Senate's CIA Torture Report Awaiting Final White House Approval

Tuesday, 24 Jun 2014 07:34 AM

By Elliot Jager

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The release of a long-delayed, $40 million Senate Intelligence Committee report on the CIA's "rendition, detention and interrogation" program during the George W. Bush administration is pending final approval from the Obama White House, Politico reported.

The 6,800-page report has been whittled down to a roughly 500-page summary which has been preliminarily redacted by the CIA, Politico said. The agency said it needs until Aug. 29 to go through the material again.

The administration wants to vet the report to ensure that no information that would endanger national security is inadvertently exposed. Once the White House gives the go-ahead, expected later in the summer, the committee can release the report.

"The president has been clear that he wants this process completed as expeditiously as possible, and he's also been clear that it must be done consistent with our national security," White House spokeswoman Caitlin Hayden said, according to Politico.

She said that the administration wants to be ready for negative reaction that might impact on U.S. personnel and facilities abroad, Politico reported.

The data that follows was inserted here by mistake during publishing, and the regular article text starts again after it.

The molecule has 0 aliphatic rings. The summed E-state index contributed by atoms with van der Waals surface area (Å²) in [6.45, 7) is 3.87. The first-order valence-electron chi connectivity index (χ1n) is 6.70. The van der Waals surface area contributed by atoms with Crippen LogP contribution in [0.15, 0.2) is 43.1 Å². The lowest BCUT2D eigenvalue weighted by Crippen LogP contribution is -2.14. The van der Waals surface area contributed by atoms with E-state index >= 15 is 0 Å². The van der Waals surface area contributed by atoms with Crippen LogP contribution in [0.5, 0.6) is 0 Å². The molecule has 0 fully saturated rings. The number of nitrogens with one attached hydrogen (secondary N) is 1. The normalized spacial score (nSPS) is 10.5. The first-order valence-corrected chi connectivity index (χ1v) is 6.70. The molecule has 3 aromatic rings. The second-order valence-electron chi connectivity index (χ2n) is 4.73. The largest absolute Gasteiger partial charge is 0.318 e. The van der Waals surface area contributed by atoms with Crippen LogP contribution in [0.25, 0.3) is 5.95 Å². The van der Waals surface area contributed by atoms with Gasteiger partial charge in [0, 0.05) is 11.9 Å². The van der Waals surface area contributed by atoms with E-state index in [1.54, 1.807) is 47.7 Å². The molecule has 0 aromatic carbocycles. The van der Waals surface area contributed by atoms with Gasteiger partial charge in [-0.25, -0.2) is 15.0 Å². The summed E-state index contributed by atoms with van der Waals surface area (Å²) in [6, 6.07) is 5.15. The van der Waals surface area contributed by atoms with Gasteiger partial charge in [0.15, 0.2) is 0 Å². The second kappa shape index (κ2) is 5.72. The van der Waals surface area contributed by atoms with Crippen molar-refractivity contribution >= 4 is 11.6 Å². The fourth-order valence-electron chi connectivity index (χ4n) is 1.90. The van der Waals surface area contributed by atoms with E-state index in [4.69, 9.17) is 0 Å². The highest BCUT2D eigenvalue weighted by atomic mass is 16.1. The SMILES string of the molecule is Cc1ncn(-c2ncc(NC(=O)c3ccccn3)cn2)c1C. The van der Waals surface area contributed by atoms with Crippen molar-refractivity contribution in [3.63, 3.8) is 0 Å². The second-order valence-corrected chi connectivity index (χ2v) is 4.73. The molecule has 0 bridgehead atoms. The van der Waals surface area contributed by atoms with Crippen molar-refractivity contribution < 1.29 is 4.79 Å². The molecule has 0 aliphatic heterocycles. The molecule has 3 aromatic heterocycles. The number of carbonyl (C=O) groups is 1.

The report is said to openly detail the CIA's "enhanced interrogation techniques" of terrorist suspects including waterboarding and "stress position" questioning, Politico reported. It purportedly also reveals that the agency misled the Bush administration about the usefulness of its methods, according to 2013 report in The New York Times.

The Democratic-controlled Senate has pressured the White House to move more quickly to release the findings. At this point, Senate Intelligence Chairwoman Dianne Feinstein, D-California, says the process is being handled as quickly as possible.

Preparation of the report has raised tensions between the committee and the agency over the treatment of sensitive documents. The panel complained that the CIA hacked into its computers and removed documents. Intelligence officials countered they were investigating if information that should not have been released had made it into the committee's files, according to The Hill.

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